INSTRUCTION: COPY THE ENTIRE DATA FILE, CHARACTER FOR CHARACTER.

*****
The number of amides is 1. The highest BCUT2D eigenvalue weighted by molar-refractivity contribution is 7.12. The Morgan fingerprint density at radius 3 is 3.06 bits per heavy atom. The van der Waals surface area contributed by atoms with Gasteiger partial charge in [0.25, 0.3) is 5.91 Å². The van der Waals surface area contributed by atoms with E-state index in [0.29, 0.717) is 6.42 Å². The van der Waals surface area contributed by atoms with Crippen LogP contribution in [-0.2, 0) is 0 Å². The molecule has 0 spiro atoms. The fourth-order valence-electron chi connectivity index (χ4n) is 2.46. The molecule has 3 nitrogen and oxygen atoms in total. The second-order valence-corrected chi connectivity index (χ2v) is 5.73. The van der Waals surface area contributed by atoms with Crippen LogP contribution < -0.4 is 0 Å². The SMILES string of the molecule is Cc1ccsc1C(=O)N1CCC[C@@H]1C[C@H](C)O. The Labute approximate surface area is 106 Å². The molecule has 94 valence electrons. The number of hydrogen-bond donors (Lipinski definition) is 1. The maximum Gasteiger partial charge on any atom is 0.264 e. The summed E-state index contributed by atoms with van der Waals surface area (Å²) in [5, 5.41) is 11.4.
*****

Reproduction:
The number of amides is 1. The highest BCUT2D eigenvalue weighted by molar-refractivity contribution is 7.12. The Morgan fingerprint density at radius 3 is 3.06 bits per heavy atom. The van der Waals surface area contributed by atoms with Gasteiger partial charge in [0.25, 0.3) is 5.91 Å². The van der Waals surface area contributed by atoms with E-state index in [0.29, 0.717) is 6.42 Å². The van der Waals surface area contributed by atoms with Crippen LogP contribution in [-0.2, 0) is 0 Å². The molecule has 0 spiro atoms. The fourth-order valence-electron chi connectivity index (χ4n) is 2.46. The molecule has 3 nitrogen and oxygen atoms in total. The second-order valence-corrected chi connectivity index (χ2v) is 5.73. The van der Waals surface area contributed by atoms with Crippen LogP contribution < -0.4 is 0 Å². The SMILES string of the molecule is Cc1ccsc1C(=O)N1CCC[C@@H]1C[C@H](C)O. The Labute approximate surface area is 106 Å². The molecule has 94 valence electrons. The number of hydrogen-bond donors (Lipinski definition) is 1. The maximum Gasteiger partial charge on any atom is 0.264 e. The summed E-state index contributed by atoms with van der Waals surface area (Å²) in [5, 5.41) is 11.4.